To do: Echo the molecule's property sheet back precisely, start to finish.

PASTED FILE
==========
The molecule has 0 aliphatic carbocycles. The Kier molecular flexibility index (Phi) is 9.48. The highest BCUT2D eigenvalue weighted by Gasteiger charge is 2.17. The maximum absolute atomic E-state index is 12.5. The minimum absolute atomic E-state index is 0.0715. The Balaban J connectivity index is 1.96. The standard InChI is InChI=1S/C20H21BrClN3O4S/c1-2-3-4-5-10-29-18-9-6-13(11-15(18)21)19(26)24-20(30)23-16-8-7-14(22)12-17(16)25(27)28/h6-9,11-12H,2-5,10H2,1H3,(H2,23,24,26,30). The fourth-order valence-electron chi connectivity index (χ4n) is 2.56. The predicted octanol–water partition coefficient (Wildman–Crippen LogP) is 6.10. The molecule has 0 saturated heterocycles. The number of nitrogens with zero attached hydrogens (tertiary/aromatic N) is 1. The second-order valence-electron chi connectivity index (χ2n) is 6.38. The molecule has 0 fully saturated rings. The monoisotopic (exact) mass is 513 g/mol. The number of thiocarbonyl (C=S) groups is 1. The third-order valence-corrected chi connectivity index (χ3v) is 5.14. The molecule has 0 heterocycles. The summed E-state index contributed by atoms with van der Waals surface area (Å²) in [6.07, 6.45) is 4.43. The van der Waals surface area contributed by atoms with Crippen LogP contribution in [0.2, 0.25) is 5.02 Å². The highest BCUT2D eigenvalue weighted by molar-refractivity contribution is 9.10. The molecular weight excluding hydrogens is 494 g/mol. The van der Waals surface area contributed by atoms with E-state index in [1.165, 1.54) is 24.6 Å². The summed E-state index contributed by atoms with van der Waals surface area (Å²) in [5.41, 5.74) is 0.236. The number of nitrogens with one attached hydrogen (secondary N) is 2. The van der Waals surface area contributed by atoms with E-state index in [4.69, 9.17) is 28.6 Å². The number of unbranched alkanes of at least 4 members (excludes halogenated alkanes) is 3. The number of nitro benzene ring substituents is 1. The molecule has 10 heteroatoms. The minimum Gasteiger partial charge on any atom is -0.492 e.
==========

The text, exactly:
The molecule has 0 aliphatic carbocycles. The Kier molecular flexibility index (Phi) is 9.48. The highest BCUT2D eigenvalue weighted by Gasteiger charge is 2.17. The maximum absolute atomic E-state index is 12.5. The minimum absolute atomic E-state index is 0.0715. The Balaban J connectivity index is 1.96. The standard InChI is InChI=1S/C20H21BrClN3O4S/c1-2-3-4-5-10-29-18-9-6-13(11-15(18)21)19(26)24-20(30)23-16-8-7-14(22)12-17(16)25(27)28/h6-9,11-12H,2-5,10H2,1H3,(H2,23,24,26,30). The fourth-order valence-electron chi connectivity index (χ4n) is 2.56. The predicted octanol–water partition coefficient (Wildman–Crippen LogP) is 6.10. The molecule has 0 saturated heterocycles. The number of nitrogens with zero attached hydrogens (tertiary/aromatic N) is 1. The second-order valence-electron chi connectivity index (χ2n) is 6.38. The molecule has 0 fully saturated rings. The monoisotopic (exact) mass is 513 g/mol. The number of thiocarbonyl (C=S) groups is 1. The third-order valence-corrected chi connectivity index (χ3v) is 5.14. The molecule has 0 heterocycles. The summed E-state index contributed by atoms with van der Waals surface area (Å²) in [6.07, 6.45) is 4.43. The van der Waals surface area contributed by atoms with Crippen LogP contribution in [0.2, 0.25) is 5.02 Å². The highest BCUT2D eigenvalue weighted by molar-refractivity contribution is 9.10. The molecular weight excluding hydrogens is 494 g/mol. The van der Waals surface area contributed by atoms with E-state index in [1.165, 1.54) is 24.6 Å². The summed E-state index contributed by atoms with van der Waals surface area (Å²) in [5.41, 5.74) is 0.236. The number of nitrogens with one attached hydrogen (secondary N) is 2. The van der Waals surface area contributed by atoms with E-state index in [4.69, 9.17) is 28.6 Å². The number of unbranched alkanes of at least 4 members (excludes halogenated alkanes) is 3. The number of nitro benzene ring substituents is 1. The molecule has 10 heteroatoms. The minimum Gasteiger partial charge on any atom is -0.492 e.